by Steven Ertelt
May 18, 2005
Springfield, IL (LifeNews.com) — A state lawmaker wants to remove a tax on cosmetic surgery that is at the heart of legislation that would use $1billion in public funds to pay for unproven embryonic stem cell research. Removing the provision would stop any taxpayer funds used on the controversial research.
House Minority Leader Tom Cross, a Republican, said Tuesday that the state House would not pass the bill as is and he also worried about the state legislature approving another tax increase.
"People don’t like the tax. A lot of people just have a problem with stem cell research," Cross told the Pantagraph newspaper. "The combination of the two made it very difficult to pass."
Without the tax, the legislation would encourage the state to support embryonic stem cell research, but would not use public funds to pay for grants to scientists or research universities.
Illinois Comptroller Dan Hynes has been the point man on the proposal and included the tax in the bill to raise the $1 billion needed to make $100 million annual grants for 10 years.
Doctors involved in the cosmetic surgery community in Illinois have lobbied against the tax.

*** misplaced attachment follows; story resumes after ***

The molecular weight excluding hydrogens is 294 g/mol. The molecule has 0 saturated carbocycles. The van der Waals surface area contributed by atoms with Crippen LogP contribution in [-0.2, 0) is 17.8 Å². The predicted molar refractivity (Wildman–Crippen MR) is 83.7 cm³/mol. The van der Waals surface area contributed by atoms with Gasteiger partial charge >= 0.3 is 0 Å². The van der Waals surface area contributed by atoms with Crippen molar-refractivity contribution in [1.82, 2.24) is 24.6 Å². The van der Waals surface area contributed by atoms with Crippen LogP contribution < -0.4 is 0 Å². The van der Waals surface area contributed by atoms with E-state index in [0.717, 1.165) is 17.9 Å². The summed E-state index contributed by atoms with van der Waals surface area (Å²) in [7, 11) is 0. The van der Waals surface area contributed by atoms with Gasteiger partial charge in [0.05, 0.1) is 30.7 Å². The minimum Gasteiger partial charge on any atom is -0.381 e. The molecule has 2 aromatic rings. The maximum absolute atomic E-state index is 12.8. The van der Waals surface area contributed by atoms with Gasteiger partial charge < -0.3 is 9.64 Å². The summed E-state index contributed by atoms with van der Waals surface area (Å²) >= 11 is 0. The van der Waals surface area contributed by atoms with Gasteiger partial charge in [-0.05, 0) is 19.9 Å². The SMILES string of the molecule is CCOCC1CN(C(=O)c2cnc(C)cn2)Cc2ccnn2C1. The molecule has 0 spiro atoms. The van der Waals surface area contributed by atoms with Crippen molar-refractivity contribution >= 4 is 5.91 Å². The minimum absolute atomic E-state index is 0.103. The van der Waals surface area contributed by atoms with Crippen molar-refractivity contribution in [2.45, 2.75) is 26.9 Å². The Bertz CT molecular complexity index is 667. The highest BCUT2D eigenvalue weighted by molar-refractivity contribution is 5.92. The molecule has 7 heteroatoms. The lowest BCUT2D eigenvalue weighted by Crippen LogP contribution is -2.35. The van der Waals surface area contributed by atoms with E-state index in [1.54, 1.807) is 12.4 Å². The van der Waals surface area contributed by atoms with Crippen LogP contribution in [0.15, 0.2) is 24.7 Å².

Dr. Jeffrey Poulter, founder of Bloomington’s Center for Cosmetic and Laser Surgery, told the Bloomington newspaper that a letter-writing campaign had been organized by those in the industry to defeat the tax.
Hynes spokesman Alan Henry said he would still try to find a way to obtain funding for the proposal, though he did not say what alternatives Hynes is considering.
The Senate Health and Human Services Committee approved the measure, with the tax, in March.
Embryonic stem cell research has not resulted in any successful treatments so far. In fact, a number of physicians have concluded that initial trials have been disastrous.
While backers of the proposal say embryonic stem cells could be used for diseases ranging from Parkinson’s to Alzheimer’s, there’s been no concrete evidence that such research actually works.
Embryonic stem cell research also creates an ethical quagmire because it involves the destruction of living human embryos. In contrast, adult stem cell research, which does not involve the killing of embryos, has been used to successfully treat dozens of diseases.
The Illinois Federation for Right to Life opposes the bill and says, “claims of embryonic stem cells being used to cure all of the diseases that are incurable today have been clearly exaggerated and that adult stem cell research which pro-life supports has actually been used therapeutically to treat leukemia and other diseases since the 1980s.”
The Catholic Conference of Illinois, which also opposes the legislation, has stated, “While we are called to be compassionate, this does not justify using public funds for embryonic stem cell research or human cloning.”
Related web sites: